ESO-ESA JOINT SCIENCE WORKSHOP: NEW SCIENCE IN THE MULTI-MESSENGER ERA
Note to participants:
Given the ongoing situation regarding Covid-19 we have made the decision to postpone the ESA-ESO meeting "New Science In The Multi-Messenger Era”, which was to have been held in Garching on 14-18 September 2020. We believe that it is highly likely that significant restrictions will still be in place, and many potentially interested participants may be unable to attend. We will endeavour to reschedule this conference once the situation has settled into a more steady state and planning can take place with reasonable certainty. We hope this will be some time in 2021.
ESO-HQ, Garching near Munich, Germany
Multi-messenger astronomy - the combination of electromagnetic light with gravitational waves or neutrinos - has come of age. The detection of gravitational waves and a kilonova from a merging neutron star binary, and the identification of a flaring blazar in coincidence with a high energy neutrino mark the beginning of an era where the detections of sources beyond the electromagnetic spectrum will become increasingly common. The facilities of both ESO and ESA are central to efforts to identify the counterparts of sources initially located by either gravitational wave or neutrino observatories, and have made pivotal contributions to these first steps into multi-messenger astronomy.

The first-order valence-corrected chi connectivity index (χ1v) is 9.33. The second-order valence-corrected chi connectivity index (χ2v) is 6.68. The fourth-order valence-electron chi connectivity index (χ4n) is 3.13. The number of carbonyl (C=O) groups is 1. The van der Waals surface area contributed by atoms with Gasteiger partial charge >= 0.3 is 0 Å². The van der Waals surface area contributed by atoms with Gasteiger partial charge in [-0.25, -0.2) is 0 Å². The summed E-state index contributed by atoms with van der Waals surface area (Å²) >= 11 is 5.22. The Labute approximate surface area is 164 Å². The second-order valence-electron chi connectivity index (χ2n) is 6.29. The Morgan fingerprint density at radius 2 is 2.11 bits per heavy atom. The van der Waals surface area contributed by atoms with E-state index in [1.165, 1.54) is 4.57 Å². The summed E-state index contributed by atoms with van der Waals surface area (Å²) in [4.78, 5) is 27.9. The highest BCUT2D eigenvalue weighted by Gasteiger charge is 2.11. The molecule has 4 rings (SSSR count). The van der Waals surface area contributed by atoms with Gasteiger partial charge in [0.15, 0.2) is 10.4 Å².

This workshop will celebrate these contributions, summarize the results gathered during the third LIGO/VIRGO observing run, and explore the long term possibilities enabled by LISA, E-ELT, Athena and more.
For information please contact firstname.lastname@example.org.
VIMOS image of galaxy NGC 4993 showing the visible-light counterpart to a merging neutron star pair
This image from the VIMOS instrument on ESO’s Very Large Telescope at the Paranal Observatory in Chile shows the galaxy NGC 4993, about 130 million light-years from Earth. The galaxy is not itself unusual, but it contains something never before witnessed, the aftermath of the explosion of a pair of merging neutron stars, a rare event called a kilonova (seen just above and slightly to the left of the centre of the galaxy). This merger also produced gravitational waves and gamma rays, both of which were detected by LIGO-Virgo and Fermi/INTEGRAL respectively.
ESO/A.J. Levan, N.R. Tanvir